New Delhi, April 19: The Apatani cultural landscape in Ziro Valley and Thembang Dzong, a fortified village near Bomdila, are lined up for a place on Unesco’s World Heritage list, along with 20 other properties. The maidams, or burial grounds of the Ahom dynasty, and Sualkuchi, the weavers’ village in Assam, are also on the list.
The Apatani tribe has made it to the list for its unique agricultural technique which involves optimum land use.
The farmers not only rear fish in paddy fields but also grow millet on the bunds (partitions) between the rice plots.
There is efficient conservation of crucial watersheds, ensuring perennial streams flowing into the valley to meet the needs of the people.
The tribe also has an effective traditional village council called bulyan, which maintains law and order.
Unlike the modern policing technique of instilling fear of law to prevent crime, the bulyan appeals to the conscience of each member to prevent crime.
“However, at present, the power of the council is considerably diminishing,” said Tage Taada, the director (research), Arunachal Pradesh government, said.
The second property to make it to the list is the fortified village of Thembang Dzong, a settlement of the Monpa tribe in West Kameng district of Arunachal Pradesh, spread across 3.2 acres.
The entire village is fortified with two gates in the north and south, which are extensively decorated with verses from religious manuscripts.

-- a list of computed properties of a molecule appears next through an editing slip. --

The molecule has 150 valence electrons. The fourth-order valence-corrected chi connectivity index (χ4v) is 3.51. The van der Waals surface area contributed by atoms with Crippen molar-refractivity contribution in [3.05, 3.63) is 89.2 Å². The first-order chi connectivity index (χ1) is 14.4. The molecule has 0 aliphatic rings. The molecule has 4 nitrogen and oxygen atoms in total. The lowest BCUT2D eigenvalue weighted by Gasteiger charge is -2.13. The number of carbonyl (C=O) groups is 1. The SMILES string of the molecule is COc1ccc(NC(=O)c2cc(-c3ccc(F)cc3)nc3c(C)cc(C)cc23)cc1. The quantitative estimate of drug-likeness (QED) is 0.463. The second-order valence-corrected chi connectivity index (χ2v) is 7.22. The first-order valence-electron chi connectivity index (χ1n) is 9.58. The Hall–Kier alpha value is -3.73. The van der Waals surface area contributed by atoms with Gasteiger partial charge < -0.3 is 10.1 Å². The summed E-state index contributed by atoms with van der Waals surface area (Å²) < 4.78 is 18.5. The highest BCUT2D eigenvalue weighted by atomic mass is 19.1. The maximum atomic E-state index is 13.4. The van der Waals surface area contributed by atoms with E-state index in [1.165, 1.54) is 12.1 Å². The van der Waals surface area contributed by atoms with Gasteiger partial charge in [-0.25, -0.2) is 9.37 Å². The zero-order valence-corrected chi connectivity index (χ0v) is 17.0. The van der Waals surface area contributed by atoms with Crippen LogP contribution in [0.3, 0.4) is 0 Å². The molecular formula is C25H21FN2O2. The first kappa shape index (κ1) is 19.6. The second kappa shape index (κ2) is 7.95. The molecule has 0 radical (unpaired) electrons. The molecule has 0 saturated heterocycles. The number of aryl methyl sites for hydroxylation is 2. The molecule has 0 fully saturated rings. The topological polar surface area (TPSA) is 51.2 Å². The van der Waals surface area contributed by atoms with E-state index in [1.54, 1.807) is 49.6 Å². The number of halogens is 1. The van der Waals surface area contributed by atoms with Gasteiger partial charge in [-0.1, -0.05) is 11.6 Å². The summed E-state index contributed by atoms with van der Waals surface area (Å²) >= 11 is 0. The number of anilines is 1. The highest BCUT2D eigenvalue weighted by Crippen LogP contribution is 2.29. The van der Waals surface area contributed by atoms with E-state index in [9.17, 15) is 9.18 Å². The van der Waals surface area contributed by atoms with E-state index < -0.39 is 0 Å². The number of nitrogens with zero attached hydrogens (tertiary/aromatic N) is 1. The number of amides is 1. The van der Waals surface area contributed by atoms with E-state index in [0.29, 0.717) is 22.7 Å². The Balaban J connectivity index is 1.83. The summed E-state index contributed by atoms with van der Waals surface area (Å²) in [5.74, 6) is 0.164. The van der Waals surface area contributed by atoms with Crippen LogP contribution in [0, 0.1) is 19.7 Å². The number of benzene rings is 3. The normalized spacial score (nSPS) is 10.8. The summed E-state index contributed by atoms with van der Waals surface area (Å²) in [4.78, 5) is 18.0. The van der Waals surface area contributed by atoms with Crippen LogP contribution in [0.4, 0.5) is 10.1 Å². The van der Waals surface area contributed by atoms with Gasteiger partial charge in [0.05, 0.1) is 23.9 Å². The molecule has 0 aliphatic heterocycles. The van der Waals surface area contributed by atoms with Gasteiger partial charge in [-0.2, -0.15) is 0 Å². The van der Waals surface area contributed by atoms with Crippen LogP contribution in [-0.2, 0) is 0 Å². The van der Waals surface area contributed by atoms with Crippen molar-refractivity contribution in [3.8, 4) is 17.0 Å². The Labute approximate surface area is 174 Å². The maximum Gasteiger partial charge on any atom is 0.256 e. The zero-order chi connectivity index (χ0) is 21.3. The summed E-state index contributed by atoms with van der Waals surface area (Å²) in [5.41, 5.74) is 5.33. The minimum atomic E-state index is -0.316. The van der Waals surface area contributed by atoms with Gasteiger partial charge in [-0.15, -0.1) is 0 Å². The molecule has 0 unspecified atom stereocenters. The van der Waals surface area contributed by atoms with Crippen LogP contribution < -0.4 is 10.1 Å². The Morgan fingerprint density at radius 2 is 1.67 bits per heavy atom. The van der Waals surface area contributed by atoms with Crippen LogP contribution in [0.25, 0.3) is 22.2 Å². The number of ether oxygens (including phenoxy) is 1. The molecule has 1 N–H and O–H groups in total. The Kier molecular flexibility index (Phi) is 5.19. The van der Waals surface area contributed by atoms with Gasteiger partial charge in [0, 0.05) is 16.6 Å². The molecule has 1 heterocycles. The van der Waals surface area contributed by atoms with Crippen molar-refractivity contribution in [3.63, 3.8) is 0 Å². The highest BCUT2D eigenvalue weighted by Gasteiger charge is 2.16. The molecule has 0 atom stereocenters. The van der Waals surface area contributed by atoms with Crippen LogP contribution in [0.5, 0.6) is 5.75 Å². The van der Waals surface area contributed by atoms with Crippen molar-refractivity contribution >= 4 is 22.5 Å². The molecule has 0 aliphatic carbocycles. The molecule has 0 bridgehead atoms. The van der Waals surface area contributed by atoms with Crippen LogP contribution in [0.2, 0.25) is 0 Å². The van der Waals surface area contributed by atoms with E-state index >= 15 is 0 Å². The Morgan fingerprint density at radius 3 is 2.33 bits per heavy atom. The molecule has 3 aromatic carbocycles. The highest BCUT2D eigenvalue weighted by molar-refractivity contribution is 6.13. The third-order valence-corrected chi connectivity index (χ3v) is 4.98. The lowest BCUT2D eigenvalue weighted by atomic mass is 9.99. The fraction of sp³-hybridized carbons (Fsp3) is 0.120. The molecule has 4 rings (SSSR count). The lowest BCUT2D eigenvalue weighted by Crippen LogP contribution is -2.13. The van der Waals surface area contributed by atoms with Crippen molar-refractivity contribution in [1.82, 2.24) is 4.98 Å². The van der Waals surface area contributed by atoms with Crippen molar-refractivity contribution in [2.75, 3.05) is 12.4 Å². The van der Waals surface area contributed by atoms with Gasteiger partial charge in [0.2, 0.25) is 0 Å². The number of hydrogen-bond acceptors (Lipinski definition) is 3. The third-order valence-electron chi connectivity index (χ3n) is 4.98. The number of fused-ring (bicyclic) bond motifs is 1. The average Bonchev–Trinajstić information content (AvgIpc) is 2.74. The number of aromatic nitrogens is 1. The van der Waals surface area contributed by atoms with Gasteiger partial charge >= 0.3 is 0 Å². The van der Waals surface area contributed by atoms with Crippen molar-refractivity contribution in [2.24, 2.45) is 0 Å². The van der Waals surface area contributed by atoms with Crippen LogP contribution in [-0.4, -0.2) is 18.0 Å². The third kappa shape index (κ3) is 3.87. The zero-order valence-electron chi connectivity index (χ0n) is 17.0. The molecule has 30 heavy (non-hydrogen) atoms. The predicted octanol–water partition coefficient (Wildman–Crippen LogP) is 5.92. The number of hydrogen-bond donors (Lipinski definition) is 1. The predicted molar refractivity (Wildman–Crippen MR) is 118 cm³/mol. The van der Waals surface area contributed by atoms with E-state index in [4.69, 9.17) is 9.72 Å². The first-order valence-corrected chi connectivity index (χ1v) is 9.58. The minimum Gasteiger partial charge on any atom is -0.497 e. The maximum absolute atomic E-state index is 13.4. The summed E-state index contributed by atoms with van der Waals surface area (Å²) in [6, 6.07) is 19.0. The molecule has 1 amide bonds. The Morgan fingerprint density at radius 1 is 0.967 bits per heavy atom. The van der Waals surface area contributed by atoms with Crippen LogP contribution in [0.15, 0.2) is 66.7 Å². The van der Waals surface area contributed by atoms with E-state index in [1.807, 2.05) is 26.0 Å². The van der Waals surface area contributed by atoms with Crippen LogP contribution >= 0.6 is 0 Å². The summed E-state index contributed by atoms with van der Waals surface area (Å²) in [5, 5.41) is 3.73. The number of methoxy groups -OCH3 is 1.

The dzong (fort) has ancient and historical structures and is inhabited by 42 households of the Dirkhipa clan. The residents are practitioners of Buddhism.
Moreover, none of them individually own any property inside the village. It is controlled by the local panchayat.
“Of late, the fortifications are breaking down at places and need repairs,” Taada said.
According to Unesco’s requirement, every decade the member nations have to revise their tentative or the long list. This exercise had been pending since 1998 for India.
“We had been sending proposals at the last moment for the tentative list, depending on the political push and initiative of different state governments. This is the first time a comprehensive pan-India list has been formulated,” Shikha Jain, member secretary of the advisory committee on World Heritage, said.
The 22 properties have made it to the list after extensive competition among the states.
“We had conducted six zonal workshops across India to sensitise the state governments, at the end of which we got 238 proposals. We picked up 55 of these, but many municipal bodies were either not inclined or equipped to complete the documentation,” Jain said.
Finally, 22 proposals were forwarded to Unesco.
The culture ministry, which is the nodal body for forwarding this list, shifted its focus from monuments to capturing the cultural spirit.
The list has interesting serial nominations such as the saree-weaving clusters of India.
Four saree-weaving techniques of India — Chanderi of Madhya Pradesh, Sualkuchi silk of Assam, Paithani of Maharashtra and Pochampalli of Telengana — have been documented.
The culture ministry also wanted the list to showcase India’s freedom struggle.
Hence, all sites related to Mahatma Gandhi’s Satyagraha movement have been chronicled in the proposal along with the four ashrams established by him. These include Kochrab in Ahmedabad, Sabarmati, Sevagram in Wardha and Khadi Pratish-than at Sodepur, Calcutta.
All other political sites spread out in Gujarat, West Bengal, Tamil Nadu, Bihar, Kerala, Uttar Pradesh and New Delhi have also been documented.
Incidentally, Santiniketan, which did not get World Heritage status though it has been part of the tentative list since 2010, is now a part of the Satyagraha sites.